Scripture Reading for Today: Mark 6:45-52 (read it here)
In today’s Gospel there is no direct indication as to why after the feeding the 5,000 Jesus commands his disciples to get into the boat and go to Bethsaida. But Jesus gives the command, and the disciples obey it, apparently without question—despite the circumstances (it is late and there is a contrary wind) and their lack of understanding.
After Jesus takes leave of the disciples and the crowd, he goes up the mountain to pray. Often the Gospels portray Jesus spending long hours in prayer in his close relationship with God.
While the disciples are in the middle of the lake, a storm arises. And to be “on the sea” in a storm is to be subjected to wind and waves; it is to be in peril, to face uncertainty, and to lack control over one’s own fate and destination.
Although it is dark, Jesus sees his disciples laboring with great difficulty to drive their vessel forward.
Despite the fierce wind, Jesus continues to walk on the water toward the disciples’ boat—not all the way up to the boat, but rather near or alongside of it. Then, he seems to continue onward past the boat, as if to give them an opportunity to invite him to come aboard. Without that glad welcome on their part, he would have passed them by.
This is an important point. Jesus does not force himself upon us; he gives us an opportunity to welcome him aboard our life. And if we do not do this, he will pass us by.
By the little light there is, the disciples see, probably not far away from them, what looks like a human figure coming toward them. Of course, they know the mysterious form could not really be a human being, for human beings surely cannot walk on water.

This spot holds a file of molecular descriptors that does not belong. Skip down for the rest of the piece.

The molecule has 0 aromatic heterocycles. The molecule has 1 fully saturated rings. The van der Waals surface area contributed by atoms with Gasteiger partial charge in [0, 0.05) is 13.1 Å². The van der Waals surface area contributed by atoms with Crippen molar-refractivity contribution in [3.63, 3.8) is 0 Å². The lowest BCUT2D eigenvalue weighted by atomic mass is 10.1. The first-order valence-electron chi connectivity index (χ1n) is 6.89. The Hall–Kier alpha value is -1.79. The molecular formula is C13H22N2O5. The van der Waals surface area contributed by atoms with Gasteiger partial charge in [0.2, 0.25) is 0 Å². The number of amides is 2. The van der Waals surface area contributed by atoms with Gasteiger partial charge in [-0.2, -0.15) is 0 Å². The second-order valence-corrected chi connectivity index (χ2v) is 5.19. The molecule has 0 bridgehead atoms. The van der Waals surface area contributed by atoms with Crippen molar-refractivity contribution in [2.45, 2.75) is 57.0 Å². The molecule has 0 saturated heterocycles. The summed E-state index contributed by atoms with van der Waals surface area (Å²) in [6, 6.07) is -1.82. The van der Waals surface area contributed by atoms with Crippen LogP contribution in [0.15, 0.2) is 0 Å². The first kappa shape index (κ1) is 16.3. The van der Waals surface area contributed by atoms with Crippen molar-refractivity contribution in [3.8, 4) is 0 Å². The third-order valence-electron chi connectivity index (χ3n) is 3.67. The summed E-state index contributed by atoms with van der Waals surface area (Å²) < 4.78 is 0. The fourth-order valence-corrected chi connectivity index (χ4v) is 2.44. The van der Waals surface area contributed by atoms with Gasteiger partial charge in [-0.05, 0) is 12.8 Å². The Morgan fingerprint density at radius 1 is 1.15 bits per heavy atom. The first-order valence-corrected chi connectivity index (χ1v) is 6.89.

Frightened, they think that they are seeing a ghost. The response of Jesus is immediate. In a friendly and affectionate manner, he begins to speak “with” them. Jesus therefore adds, “Do not be afraid.” The disciples must stop being alarmed; they should take courage and be filled with joy.
As Jesus now climbs into the boat to be with his disciples, his cheering presence banishes the last remnant of their panic.
And when the storm in their hearts abated, so “the wind died down.”
It is in the Eucharist that Jesus enters the boat of our life as we strive against the great forces of evil and temptation. He also gives us courage and calms our fears.
Let us invite Jesus to take possession of our mind, will, and body.
Inspired by Mary, let us also entrust ourselves totally to him.
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Let us make this a blessed day.
Keep Jesus in your mind and heart and share him with all you meet.
Fr. Michael Brizio, IMC
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